Features

I'm not mentioning features that your website will already have - like the ability to pay your Council Tax online, for example. These are just extra add-ons to make your site look that bit better.

  1. Search. Your website should have a prominent and permanent search box in the same place on every page. It may be of benefit to also offer an 'advanced search' page for more experienced users.
  2. It is of great benefit and is attractive to a local visitor if they can type in their postcode on the site front page and immediately see information specifically about their local area that may be relevant (remember, prioritise the visitor, not the structure). For this reason, include such information as refuse collection, school catchment areas and local events ahead of information such as who the local councillors are or where the ward surgeries are held.
  3. If a user has a question about a Cabinet Portfolio, they don't need to know the actual Cabinet member. Don't force them to track down the right councillor before they can ask a question - offer a system whereby they indicate the type of query (or the Cabinet Portfolio as appropriate) and the email is automatically directed to the correct person.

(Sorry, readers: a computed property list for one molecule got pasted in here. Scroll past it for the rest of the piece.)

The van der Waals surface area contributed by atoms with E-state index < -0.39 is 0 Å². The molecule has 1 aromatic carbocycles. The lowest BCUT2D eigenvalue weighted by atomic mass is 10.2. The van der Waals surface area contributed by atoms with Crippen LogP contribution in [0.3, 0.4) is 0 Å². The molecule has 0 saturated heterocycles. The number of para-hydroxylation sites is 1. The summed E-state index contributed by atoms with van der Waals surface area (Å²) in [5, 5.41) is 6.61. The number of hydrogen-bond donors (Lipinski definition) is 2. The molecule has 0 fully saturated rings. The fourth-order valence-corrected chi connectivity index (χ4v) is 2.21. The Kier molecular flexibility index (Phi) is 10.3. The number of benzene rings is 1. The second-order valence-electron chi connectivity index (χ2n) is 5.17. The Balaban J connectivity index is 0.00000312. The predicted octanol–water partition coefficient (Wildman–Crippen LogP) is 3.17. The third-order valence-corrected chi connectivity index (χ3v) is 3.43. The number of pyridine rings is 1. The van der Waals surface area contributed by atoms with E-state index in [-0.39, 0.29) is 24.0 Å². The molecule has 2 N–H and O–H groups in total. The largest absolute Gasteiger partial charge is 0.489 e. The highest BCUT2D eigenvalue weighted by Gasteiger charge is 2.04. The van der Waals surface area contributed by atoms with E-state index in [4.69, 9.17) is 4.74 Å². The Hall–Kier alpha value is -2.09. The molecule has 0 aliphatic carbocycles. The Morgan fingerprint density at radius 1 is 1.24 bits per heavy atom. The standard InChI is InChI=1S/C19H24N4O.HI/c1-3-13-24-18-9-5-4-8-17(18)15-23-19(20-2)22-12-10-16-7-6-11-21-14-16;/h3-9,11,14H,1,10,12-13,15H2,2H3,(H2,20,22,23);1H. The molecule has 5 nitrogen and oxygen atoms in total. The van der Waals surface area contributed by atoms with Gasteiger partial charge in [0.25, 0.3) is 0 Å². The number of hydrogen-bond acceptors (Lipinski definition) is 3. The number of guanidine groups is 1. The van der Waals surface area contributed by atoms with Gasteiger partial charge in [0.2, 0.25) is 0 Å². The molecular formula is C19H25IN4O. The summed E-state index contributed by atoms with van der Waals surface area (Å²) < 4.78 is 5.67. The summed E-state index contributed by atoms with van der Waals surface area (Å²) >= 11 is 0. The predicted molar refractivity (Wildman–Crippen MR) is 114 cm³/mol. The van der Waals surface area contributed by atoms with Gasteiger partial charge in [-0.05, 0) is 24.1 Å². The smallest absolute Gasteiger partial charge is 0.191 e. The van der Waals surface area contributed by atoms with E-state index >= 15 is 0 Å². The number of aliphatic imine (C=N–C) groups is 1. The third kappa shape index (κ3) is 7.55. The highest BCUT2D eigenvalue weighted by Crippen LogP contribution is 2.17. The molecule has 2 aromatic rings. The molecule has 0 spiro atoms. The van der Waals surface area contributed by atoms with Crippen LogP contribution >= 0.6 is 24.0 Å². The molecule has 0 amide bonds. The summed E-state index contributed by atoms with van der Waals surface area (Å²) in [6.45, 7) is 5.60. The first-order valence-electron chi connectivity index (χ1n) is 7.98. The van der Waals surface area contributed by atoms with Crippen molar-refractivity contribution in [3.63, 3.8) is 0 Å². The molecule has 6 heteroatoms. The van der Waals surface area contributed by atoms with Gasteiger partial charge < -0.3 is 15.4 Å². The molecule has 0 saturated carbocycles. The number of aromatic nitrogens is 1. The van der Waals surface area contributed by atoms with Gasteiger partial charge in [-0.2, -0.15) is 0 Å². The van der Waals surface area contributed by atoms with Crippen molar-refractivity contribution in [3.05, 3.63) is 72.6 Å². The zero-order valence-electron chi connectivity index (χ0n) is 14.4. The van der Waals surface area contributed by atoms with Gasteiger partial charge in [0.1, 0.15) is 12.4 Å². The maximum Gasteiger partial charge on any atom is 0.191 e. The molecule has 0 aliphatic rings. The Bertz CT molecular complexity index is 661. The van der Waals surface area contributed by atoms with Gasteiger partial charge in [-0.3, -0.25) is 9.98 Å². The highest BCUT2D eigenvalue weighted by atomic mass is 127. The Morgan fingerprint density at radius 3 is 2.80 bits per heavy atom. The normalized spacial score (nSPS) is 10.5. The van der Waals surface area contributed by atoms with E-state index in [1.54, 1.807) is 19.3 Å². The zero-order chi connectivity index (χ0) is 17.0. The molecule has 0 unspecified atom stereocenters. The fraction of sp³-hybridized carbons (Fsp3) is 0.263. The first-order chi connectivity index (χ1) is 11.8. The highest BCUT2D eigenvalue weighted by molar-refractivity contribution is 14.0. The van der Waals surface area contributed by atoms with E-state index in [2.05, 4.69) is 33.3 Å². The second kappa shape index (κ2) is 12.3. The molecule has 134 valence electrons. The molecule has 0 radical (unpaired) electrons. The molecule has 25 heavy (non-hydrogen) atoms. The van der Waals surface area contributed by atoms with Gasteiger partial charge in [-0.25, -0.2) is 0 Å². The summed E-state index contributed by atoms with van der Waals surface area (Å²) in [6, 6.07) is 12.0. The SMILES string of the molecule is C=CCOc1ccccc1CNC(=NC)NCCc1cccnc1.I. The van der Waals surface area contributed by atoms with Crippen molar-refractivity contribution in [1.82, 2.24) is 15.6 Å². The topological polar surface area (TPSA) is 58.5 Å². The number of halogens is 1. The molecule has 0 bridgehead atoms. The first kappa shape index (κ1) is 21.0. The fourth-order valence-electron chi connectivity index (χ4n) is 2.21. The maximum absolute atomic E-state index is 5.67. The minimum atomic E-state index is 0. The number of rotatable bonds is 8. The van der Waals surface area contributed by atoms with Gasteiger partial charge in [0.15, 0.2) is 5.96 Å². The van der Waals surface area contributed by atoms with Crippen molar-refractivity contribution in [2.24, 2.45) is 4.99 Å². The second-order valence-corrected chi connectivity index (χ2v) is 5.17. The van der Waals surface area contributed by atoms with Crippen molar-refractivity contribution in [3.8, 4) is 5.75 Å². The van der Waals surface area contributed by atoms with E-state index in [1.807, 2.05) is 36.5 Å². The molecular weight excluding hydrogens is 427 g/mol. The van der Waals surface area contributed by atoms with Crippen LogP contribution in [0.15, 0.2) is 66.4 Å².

4. Gimmicks. If your website has some form of gimmick it will be attractive to users and they will want to come back. Offer the chance for users to take part in an online poll (but change the poll frequently and publish the results otherwise it will look as though your site is never updated or you are not bothered about it!), show live webcam feeds - one Council offers couples undertaking a marriage service to have their ceremony broadcast live over a webcam if they want so that people who are unable to attend can still watch.
  5. Offer email alerts or newsletters for features (particularly if the users can select the categories of information that they are interested in and only receive this). Another idea would be to produce an email newsletter containing a digest of the more important recent local issues to present people with a brief overview and point them in the direction of further information should they wish to expand on any of the stories.
  6. Frequently Asked Questions (FAQs). If users have a searchable database of frequently asked questions where they can check for common queries, they may be able to resolve their query themselves. If not, allow them to publicly post their query. Ensure that you indicate to the visitor how quickly they will receive a response, and as well as emailing the visitor once you have a response, post the answer to the query online also to make it more likely that a future visitor will find what they are looking for.